Several years ago I was managing a touring sound company, and we decided to take a stab at contracting. Because our expertise was in large systems, we focused on big installations like stadiums.
In those days, most sports facilities were being designed with 12-channel boards, wimpy amplification and loudspeaker clusters kindly called “flying junkyards.”
We perceived a huge gap between what was being offered to the average sports fan and what we were consistently providing to other entertainment patrons at musical events. Thus we designed a stadium system that brought technology to bear from the concert and recording worlds.
The console had mute groups and VCA subgroups. The front end was the first DSP-based system in major league sports. The clusters were large touring boxes with big horn mouths for pattern control, and plenty of horsepower driving them. We even put in one of the early SoundTools rigs instead of a cart machine. That system created a template for how certain aspects of stadium sound systems have been done ever since.
Sometimes it pays to step back from what you do every day to rethink your habits and approaches. We applied our way of doing things to a different genre. And, conversely, bringing in techniques from other disciplines is just as valid.
There has always been cross-pollination between equipment uses. MIDI is a prime example, originally conceived with musicians in mind, offering a way for synthesizers to send keyboard commands to each other. But when they started putting those little round jacks on the backs of effects boxes, the genie was out of the bottle.
I remember when we spent the time between songs on our knees in front of the effects rack setting up for the next song. If the band didn’t follow the set list we spent the first minute of the song there too. Then I discovered that I could take my TC 2290 and use it to step all my effects boxes through song presets via MIDI commands. I could relax between songs!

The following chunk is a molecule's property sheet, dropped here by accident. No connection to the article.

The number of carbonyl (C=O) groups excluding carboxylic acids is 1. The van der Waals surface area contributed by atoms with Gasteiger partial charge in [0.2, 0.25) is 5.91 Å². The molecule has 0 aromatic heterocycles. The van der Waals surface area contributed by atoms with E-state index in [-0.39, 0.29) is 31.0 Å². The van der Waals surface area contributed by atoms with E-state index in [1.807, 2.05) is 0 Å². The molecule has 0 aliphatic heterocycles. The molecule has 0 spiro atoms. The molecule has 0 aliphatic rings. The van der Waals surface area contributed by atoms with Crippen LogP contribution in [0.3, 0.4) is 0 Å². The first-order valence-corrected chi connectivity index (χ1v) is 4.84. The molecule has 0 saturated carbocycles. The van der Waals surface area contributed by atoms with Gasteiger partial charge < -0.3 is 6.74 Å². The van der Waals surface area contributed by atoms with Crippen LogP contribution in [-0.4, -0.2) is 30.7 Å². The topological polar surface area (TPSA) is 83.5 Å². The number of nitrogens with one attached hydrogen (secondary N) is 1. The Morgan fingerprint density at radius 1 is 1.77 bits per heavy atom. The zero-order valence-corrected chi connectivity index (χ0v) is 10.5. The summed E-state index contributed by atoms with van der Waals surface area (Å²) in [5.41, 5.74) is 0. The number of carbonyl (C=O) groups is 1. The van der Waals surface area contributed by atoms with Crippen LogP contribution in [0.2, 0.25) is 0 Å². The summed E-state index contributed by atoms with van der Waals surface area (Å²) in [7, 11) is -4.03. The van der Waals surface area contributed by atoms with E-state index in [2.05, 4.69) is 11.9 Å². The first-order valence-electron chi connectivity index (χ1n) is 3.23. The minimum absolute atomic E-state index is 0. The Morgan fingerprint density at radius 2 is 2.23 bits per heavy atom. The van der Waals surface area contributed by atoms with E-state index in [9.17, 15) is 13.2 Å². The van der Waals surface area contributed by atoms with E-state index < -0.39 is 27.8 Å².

Later we actually saw consoles with built-in MIDI command faders for things like controlling effects and muting groups. Even the “squints” got in on the act, commandeering MIDI as a lighting control language.
Broadcast has chipped in with some useful technology as well. Most of the production intercom systems we use every night were originally developed for directors to bark at camera operators. Fiber optic snakes were in much wider use in broadcast than in live sound reinforcement, and we’re now well along in “poaching” this technology.
The motherlode of available gear to borrow comes from the recording realm. Quite a while ago, I was mixing the opening act on an Alice Cooper tour, and Cubby Colby let me use everything except the Lexicon 224.
The studio retro craze has had some serious spin-off into our world, with many processing racks sporting sporting tube mic preamps. And long gone are the days when the only condenser mics onstage were Shure SM81s on hi-hat and overhead. The project studio craze has made large-diaphragm side-address condensers affordable enough to be frequent tools for live use.
We even owe the project guys for something as invisible (yet vital) as the 24-bit analog-to-digital converter chip. We needed the dynamic range, but only their buying power could drive its development. Digital consoles were a fixture in high-end studios for years, until we started to understand the benefits of the development of useable console topologies ergonomic enough for the fast-paced concert world.
All of this to say: the more we share technology, the more there is to share.
Bruce Main has been a systems engineer and FOH mixer on and off for more than 30 years. He has also built, owned and operated recording studios and designed and installed sound systems.